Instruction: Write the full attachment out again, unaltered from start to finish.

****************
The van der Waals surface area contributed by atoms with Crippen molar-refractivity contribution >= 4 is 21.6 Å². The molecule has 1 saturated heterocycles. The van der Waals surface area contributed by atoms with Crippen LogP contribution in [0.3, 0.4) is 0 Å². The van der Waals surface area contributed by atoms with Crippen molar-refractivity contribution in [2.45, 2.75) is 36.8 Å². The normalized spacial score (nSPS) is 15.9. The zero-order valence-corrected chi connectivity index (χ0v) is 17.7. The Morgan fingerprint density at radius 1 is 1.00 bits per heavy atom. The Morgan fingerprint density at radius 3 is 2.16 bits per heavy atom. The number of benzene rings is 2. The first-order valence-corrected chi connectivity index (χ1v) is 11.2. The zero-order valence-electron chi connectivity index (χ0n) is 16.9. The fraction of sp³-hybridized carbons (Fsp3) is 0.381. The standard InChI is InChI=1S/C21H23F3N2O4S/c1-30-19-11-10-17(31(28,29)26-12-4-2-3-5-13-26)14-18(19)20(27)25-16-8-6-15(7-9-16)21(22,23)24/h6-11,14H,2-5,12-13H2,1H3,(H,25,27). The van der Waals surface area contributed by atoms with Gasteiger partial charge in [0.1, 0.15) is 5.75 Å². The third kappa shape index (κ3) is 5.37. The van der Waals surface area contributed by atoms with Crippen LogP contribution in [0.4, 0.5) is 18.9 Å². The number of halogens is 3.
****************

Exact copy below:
The van der Waals surface area contributed by atoms with Crippen molar-refractivity contribution >= 4 is 21.6 Å². The molecule has 1 saturated heterocycles. The van der Waals surface area contributed by atoms with Crippen LogP contribution in [0.3, 0.4) is 0 Å². The van der Waals surface area contributed by atoms with Crippen molar-refractivity contribution in [2.45, 2.75) is 36.8 Å². The normalized spacial score (nSPS) is 15.9. The zero-order valence-corrected chi connectivity index (χ0v) is 17.7. The Morgan fingerprint density at radius 1 is 1.00 bits per heavy atom. The Morgan fingerprint density at radius 3 is 2.16 bits per heavy atom. The number of benzene rings is 2. The first-order valence-corrected chi connectivity index (χ1v) is 11.2. The zero-order valence-electron chi connectivity index (χ0n) is 16.9. The fraction of sp³-hybridized carbons (Fsp3) is 0.381. The standard InChI is InChI=1S/C21H23F3N2O4S/c1-30-19-11-10-17(31(28,29)26-12-4-2-3-5-13-26)14-18(19)20(27)25-16-8-6-15(7-9-16)21(22,23)24/h6-11,14H,2-5,12-13H2,1H3,(H,25,27). The van der Waals surface area contributed by atoms with Gasteiger partial charge in [0.1, 0.15) is 5.75 Å². The third kappa shape index (κ3) is 5.37. The van der Waals surface area contributed by atoms with Crippen LogP contribution in [0.4, 0.5) is 18.9 Å². The number of halogens is 3.